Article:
Transverse facial artery

The transverse facial artery is an artery that branches from the superficial temporal artery and runs across the face.

Transverse facial artery
Bloodvessels of the eyelids, front view. 1, supraorbital artery and supraorbital vein; 2, nasal artery; 3, angular artery, the terminal branch of 4, the facial artery; 5, suborbital artery; 6, anterior branch of the superficial temporal artery; 6’, malar branch of the transverse artery of the face; 7, lacrimal artery; 8, superior palpebral artery with 8’, its external arch; 9, anastomoses of the superior palpebral with the superficial temporal and lacrimal; 10, inferior palpebral artery; 11, facial vein; 12, angular vein; 13, branch of the superficial temporal vein.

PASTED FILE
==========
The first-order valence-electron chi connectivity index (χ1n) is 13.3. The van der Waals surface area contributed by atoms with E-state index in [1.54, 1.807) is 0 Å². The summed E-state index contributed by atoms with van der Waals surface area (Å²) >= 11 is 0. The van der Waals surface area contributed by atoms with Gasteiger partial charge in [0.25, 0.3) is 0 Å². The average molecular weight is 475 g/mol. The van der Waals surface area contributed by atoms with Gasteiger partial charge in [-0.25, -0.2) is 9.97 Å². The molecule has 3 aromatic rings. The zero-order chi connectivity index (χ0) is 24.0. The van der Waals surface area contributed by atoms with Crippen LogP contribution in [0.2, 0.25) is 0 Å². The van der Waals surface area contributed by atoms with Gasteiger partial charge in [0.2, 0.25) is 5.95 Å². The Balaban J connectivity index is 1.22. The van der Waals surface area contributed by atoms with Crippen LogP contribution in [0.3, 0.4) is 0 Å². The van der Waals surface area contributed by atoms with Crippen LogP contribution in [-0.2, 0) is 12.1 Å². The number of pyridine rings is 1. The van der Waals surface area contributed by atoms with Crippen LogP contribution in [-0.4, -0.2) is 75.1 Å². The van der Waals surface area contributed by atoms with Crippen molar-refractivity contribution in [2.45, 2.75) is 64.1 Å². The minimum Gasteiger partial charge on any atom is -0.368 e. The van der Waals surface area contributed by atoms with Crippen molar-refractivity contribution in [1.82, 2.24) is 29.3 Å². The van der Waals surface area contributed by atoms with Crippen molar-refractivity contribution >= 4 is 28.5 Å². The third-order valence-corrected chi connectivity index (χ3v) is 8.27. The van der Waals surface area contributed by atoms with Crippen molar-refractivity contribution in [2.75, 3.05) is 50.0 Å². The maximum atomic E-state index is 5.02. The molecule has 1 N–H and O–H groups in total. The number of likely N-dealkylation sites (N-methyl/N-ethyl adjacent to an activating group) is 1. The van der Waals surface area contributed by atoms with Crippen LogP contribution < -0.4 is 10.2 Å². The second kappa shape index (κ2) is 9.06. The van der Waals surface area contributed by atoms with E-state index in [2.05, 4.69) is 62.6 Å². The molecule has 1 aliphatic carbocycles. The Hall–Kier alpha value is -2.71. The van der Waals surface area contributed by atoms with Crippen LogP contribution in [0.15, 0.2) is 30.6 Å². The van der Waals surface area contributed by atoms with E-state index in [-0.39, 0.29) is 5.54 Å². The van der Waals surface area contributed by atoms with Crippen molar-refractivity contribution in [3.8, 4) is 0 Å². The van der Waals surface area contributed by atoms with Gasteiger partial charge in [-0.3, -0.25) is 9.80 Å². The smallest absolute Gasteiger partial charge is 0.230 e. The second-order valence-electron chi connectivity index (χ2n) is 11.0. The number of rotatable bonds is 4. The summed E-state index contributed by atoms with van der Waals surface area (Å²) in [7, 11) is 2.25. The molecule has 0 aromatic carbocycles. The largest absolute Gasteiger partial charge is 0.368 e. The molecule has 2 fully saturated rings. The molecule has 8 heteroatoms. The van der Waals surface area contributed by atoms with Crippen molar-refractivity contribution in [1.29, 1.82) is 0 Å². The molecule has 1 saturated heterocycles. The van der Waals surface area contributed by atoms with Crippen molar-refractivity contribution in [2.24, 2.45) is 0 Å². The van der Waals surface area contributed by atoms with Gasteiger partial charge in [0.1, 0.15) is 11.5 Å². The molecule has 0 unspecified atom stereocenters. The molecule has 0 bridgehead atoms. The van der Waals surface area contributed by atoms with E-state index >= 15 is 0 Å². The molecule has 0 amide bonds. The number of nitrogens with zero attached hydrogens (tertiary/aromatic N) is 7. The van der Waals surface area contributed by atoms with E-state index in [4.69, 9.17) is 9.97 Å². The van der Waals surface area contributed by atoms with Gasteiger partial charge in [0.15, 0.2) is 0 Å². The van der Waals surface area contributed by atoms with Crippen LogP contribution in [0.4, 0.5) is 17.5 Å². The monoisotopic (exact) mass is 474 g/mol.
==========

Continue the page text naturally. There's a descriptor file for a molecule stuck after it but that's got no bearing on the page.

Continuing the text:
The arteries of the face and scalp. (Transv. facial labeled at center, to right of ear.)
SourceSuperficial temporal
SuppliesParotid gland
parotid duct
masseter muscle
LatinArteria transversa faciei
Anatomical terminology


The transverse facial artery is given off from the superficial temporal artery before that vessel leaves the parotid gland; running forward through the substance of the gland, it passes transversely across the side of the face, between the parotid duct and the lower border of the zygomatic arch, and divides into numerous branches, which supply the parotid gland and parotid duct, the masseter muscle, and the integument, and anastomose with the facial artery, the masseteric artery, the buccinator artery, and the infraorbital artery.

This vessel rests on the masseter, and is accompanied by one or two branches of the facial nerve.

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See also


This article incorporates text in the public domain from page 558 of the 20th edition of Gray's Anatomy (1918)

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